8. Farmers in eastern China have been left perplexed after their watermelons began to explode one by one. An investigation by state media found farms in Jiangsu province were losing acres of fruit because of the problem. And, the overuse of a chemical that helps fruit grow faster was blamed in one report by China Central Television. However, agriculture experts were unable to explain why chemical-free melons were exploding. They cited the weather and abnormal size of the melon as factors. Farmer Liu Mingsuo told Xinhua that more than two-thirds of his crop had blown up. But, Wang Dehong, who has been farming watermelons for 20 years, couldn't understand why his fruit also exploded as he had not used any chemicals. According to the Xinhua news agency, 20 farmers in a village in Jiangsu province planted imported seeds from Japan. Agricultural experts investigating the incident were unable to offer an explanation.
9. Coffee has been linked to a reduced risk of dying from prostate cancer in a study of nearly 50,000 US men. Those who drank six or more cups a day were found to be 20% less likely to develop any form of the disease - which is the most common cancer in men. They were also 60% less likely to develop an aggressive form which can spread to other parts of the body. But, some health organization say that the evidence which was reported in the Journal of the National Cancer Institute is still unclear. They do not recommend that men take up coffee drinking in the hope of preventing prostate cancer. The study looked at about 48,000 men in the US who work as health professionals. Every four years between 1986 and 2006, they were asked to report their average daily intake of coffee. During this 20-year period, 5,035 of the men were diagnosed with prostate cancer, including 642 fatal cases. No difference was seen between caffeinated and decaffeinated coffee, suggesting caffeine itself was not the cause. But even relatively small amounts of coffee (one to three cups per day) were found to lower the risk of lethal prostate cancer by 30%.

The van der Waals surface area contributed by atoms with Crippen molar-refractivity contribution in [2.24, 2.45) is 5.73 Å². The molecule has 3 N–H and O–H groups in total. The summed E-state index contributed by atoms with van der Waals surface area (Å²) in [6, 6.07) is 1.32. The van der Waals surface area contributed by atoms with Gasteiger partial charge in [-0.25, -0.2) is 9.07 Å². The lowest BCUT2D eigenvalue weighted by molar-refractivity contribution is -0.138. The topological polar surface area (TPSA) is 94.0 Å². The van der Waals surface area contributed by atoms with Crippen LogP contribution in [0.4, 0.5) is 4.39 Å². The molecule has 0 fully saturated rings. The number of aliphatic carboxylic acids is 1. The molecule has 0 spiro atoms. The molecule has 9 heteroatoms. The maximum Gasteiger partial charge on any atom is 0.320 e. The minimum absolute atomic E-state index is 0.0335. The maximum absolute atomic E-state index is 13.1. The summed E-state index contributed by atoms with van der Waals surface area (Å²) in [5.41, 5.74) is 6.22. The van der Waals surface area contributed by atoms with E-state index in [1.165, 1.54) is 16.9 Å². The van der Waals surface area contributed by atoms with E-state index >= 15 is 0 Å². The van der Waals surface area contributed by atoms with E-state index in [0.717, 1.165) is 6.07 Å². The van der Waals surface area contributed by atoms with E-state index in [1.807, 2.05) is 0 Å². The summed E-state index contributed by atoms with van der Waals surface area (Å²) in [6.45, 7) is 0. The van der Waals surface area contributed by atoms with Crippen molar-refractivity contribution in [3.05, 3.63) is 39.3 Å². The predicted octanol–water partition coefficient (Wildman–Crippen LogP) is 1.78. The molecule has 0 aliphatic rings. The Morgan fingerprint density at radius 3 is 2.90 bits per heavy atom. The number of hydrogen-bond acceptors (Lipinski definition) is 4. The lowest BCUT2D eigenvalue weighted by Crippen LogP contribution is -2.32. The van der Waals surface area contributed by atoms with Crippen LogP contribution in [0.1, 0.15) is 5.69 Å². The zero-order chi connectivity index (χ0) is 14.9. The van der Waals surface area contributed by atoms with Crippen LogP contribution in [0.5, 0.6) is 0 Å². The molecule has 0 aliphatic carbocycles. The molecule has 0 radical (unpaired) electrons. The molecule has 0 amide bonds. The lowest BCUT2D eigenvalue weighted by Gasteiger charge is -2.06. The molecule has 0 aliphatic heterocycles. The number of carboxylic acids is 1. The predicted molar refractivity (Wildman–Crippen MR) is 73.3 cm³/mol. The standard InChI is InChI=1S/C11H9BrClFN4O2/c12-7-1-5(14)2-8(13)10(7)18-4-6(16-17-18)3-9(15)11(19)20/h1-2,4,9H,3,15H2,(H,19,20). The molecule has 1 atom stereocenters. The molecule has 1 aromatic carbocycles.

10. The U.S. government is suing Starbucks Coffee Company for firing a barista in El Paso because she is a dwarf. When the employee asked for a stool or small stepladder to perform her job, Starbucks denied the request and fired her that same day, claiming that she could be a danger to customers and workers, according to the U.S. Equal Employment Opportunity Commission. The commission said that Starbucks violated federal law by denying a reasonable accommodation to the employee, who was hired in July 2009 and was fired after three days of training. Stacey Krum, a spokeswoman for Starbucks, said that the woman was hired on a trial basis. After three days, the store manager decided that the work was too physically demanding for her to perform."Using the stool in that environment just wasn't a reasonable accommodation in that store," she said.